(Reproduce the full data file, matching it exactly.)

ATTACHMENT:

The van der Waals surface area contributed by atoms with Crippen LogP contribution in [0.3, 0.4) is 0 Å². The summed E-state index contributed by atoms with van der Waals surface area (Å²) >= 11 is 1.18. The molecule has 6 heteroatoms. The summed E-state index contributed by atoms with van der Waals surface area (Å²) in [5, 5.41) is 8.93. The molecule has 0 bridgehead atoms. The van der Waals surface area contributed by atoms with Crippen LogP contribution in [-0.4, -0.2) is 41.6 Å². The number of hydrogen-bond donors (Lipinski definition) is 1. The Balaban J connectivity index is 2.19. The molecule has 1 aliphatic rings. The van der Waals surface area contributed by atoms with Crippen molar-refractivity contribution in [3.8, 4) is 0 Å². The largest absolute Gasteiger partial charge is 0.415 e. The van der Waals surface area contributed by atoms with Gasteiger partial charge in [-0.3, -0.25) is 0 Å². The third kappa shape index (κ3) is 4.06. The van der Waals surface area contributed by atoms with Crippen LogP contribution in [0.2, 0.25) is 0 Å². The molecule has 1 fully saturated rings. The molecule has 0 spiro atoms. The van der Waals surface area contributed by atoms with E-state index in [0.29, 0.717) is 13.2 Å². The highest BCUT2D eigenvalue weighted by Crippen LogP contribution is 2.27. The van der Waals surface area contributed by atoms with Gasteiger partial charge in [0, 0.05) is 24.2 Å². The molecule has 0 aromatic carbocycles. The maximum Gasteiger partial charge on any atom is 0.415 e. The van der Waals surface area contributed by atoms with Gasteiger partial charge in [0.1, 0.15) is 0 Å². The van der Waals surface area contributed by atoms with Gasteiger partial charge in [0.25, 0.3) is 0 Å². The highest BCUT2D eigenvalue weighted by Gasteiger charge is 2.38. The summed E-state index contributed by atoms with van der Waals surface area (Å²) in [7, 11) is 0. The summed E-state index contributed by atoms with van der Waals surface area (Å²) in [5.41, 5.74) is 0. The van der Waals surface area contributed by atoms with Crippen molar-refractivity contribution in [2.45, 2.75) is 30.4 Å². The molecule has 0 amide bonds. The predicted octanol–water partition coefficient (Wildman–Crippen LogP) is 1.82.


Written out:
The van der Waals surface area contributed by atoms with Crippen LogP contribution in [0.3, 0.4) is 0 Å². The summed E-state index contributed by atoms with van der Waals surface area (Å²) >= 11 is 1.18. The molecule has 6 heteroatoms. The summed E-state index contributed by atoms with van der Waals surface area (Å²) in [5, 5.41) is 8.93. The molecule has 0 bridgehead atoms. The van der Waals surface area contributed by atoms with Crippen LogP contribution in [-0.4, -0.2) is 41.6 Å². The number of hydrogen-bond donors (Lipinski definition) is 1. The Balaban J connectivity index is 2.19. The molecule has 1 aliphatic rings. The van der Waals surface area contributed by atoms with Crippen molar-refractivity contribution in [3.8, 4) is 0 Å². The largest absolute Gasteiger partial charge is 0.415 e. The van der Waals surface area contributed by atoms with Gasteiger partial charge in [-0.3, -0.25) is 0 Å². The third kappa shape index (κ3) is 4.06. The van der Waals surface area contributed by atoms with Crippen LogP contribution in [0.2, 0.25) is 0 Å². The molecule has 1 fully saturated rings. The molecule has 0 spiro atoms. The van der Waals surface area contributed by atoms with E-state index in [0.29, 0.717) is 13.2 Å². The highest BCUT2D eigenvalue weighted by Crippen LogP contribution is 2.27. The van der Waals surface area contributed by atoms with Gasteiger partial charge in [0, 0.05) is 24.2 Å². The molecule has 0 aromatic carbocycles. The maximum Gasteiger partial charge on any atom is 0.415 e. The van der Waals surface area contributed by atoms with Gasteiger partial charge in [0.1, 0.15) is 0 Å². The van der Waals surface area contributed by atoms with Gasteiger partial charge in [0.25, 0.3) is 0 Å². The highest BCUT2D eigenvalue weighted by Gasteiger charge is 2.38. The summed E-state index contributed by atoms with van der Waals surface area (Å²) in [7, 11) is 0. The summed E-state index contributed by atoms with van der Waals surface area (Å²) in [5.41, 5.74) is 0. The van der Waals surface area contributed by atoms with Crippen molar-refractivity contribution in [2.45, 2.75) is 30.4 Å². The molecule has 0 amide bonds. The predicted octanol–water partition coefficient (Wildman–Crippen LogP) is 1.82.